Gurion continues, “So Marceau said to the rest of the students, ‘I see that Israel hasn’t raised his hand.’ Afterward he asked me why. ... I told him, ‘I don’t know. I am also a singer and an actor and I don’t want to give up these things. Marceau said, ‘Be careful, in the end you won’t have anything. You will end up like Mouloudji. Neither this, that not the other.” (Marcel Mouloudji was a French actor and singer who was popular in the ‘40s and ‘50s, but whose star had faded by the time Gurion was studying with Marceau.)
“I was 23 years’ old,” continues Gurion, “and this sentence hit me deep down inside. ‘You’ll end up like Mouloudji.’ I was shocked. Then I regained my composure and said to myself, I will wait until I am 30 and then I will decide what to focus on. And here I am already past the age of 70 and I still haven’t decided. Now I want this and then suddenly I take that and then I return to the first thing ... and suddenly I am writing a children’s play and now I have the burning desire to do another solo album. It’s a hunger. The hunger of artists.”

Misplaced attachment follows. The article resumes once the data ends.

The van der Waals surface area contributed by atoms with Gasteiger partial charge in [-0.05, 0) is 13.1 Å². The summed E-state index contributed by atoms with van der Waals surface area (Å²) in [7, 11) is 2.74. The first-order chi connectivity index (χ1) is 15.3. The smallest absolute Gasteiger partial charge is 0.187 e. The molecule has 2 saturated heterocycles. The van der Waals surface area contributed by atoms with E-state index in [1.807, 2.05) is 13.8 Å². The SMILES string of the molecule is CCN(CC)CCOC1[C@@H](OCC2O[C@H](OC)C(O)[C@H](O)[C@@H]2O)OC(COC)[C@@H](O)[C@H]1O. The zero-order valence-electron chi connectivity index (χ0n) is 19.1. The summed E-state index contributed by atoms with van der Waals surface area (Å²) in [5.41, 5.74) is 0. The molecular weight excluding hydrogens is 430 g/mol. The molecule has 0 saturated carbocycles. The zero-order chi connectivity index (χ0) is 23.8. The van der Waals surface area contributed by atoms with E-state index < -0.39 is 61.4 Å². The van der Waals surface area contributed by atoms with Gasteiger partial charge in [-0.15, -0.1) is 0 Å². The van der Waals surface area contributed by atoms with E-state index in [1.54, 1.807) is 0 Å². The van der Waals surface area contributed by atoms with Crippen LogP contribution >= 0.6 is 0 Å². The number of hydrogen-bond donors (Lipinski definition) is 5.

You talk as if all artists remain hungry at age 77. You are a pretty rare creature in this respect.
“Take a look at Picasso − without comparing me to him, heaven forbid. Even at age 90 he was painting amazing things. His hunger knew no end. Creativity is not repeating yourself, when something new stirs inside you. I still feel this.”
The idea to reform the band Haduda’im with Assaf Amdursky as Gurion’s partner, in place of his deceased father Benny Amdursky, was first broached five years ago. The Israeli music company Hed Artzi published its collection of the original five-man Haduda’im and at the launch performance for the collection, Gurion invited the younger Amdursky to sing several songs with him. Both of them enjoyed it very much, igniting their desire to appear together. This wasn’t the first time that the idea of reviving the Haduda’im after Benny Amdursky’s death was raised.